bleh, it's whatever. at times it takes itself way too fucking seriously... during scenes where maybe an 11 year old would think is bad-ass. super overstylized with noir that sometimes adds to a strange charm but most of the time is distracting and annoying. fun way to kill 90-some minutes. cast is great. Can't really remember the first one (go figure) but I remember it more or less left the same impression

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« Reply #14027 on: October 07, 2014, 12:27:14 PM »

Veronika Voss - 7-8/10 - Lousy plot. Great direction and mise-en-scene. Wonderful black humor. Worth watching once, not sure if I'd watch it again.
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Great B&W photography, though. Worth it just for the images.
Also for the wipes between scenes. They never use the same one twice, and some are pretty fancy. I like the cast a lot, especially the principals. And RWF's cameo is choice. And, apparently, that's Peter Zadek playing a film director in the fashion of Ophuls in the filmmaking scene. I have to admit, though, I get a bit tired of "Memories Are Made of This."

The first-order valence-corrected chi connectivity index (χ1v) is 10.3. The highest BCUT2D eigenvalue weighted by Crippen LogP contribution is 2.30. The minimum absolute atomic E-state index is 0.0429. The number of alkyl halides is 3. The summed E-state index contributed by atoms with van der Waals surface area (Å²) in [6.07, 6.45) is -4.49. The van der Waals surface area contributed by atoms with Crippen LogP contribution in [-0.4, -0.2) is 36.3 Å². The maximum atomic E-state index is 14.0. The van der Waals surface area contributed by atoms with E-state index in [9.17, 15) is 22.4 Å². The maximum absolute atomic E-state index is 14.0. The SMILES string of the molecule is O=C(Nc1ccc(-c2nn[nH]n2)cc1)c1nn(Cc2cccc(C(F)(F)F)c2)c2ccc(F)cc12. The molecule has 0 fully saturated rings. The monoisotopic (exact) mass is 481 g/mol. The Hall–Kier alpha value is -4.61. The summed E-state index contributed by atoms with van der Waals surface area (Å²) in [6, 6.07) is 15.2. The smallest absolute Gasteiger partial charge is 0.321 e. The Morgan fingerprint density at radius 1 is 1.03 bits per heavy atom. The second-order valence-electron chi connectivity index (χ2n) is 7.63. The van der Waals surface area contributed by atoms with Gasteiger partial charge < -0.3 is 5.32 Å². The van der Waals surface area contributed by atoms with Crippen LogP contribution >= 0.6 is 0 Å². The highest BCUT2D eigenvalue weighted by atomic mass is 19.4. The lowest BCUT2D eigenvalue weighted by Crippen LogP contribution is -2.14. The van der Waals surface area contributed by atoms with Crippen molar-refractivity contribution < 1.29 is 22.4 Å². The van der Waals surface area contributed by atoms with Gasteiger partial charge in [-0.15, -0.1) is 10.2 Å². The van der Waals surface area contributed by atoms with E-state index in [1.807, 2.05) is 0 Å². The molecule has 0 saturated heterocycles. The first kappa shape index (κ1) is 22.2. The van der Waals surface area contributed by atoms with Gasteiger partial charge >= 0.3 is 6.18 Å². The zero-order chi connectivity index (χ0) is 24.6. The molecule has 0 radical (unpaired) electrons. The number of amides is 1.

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« Reply #14028 on: October 07, 2014, 09:43:14 PM »

Gone Girl - 9/10
Ahh now here's an unexpectedly excellent movie. A statement on media obsession / married life disguised as a mystery. Fincher at the top of his game, this year he definitely tops PTA for me (funny that Inherent Vice fails at disguising deeper meaning with a large plot yet gone girl does it so brilliantly - best 'media statement' movie i can think of other than Ace in the Hole). brilliantly composed movie and maybe my favorite from fincher - and I really wasn't interested whatsoever.

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« Reply #14029 on: October 08, 2014, 07:13:01 PM »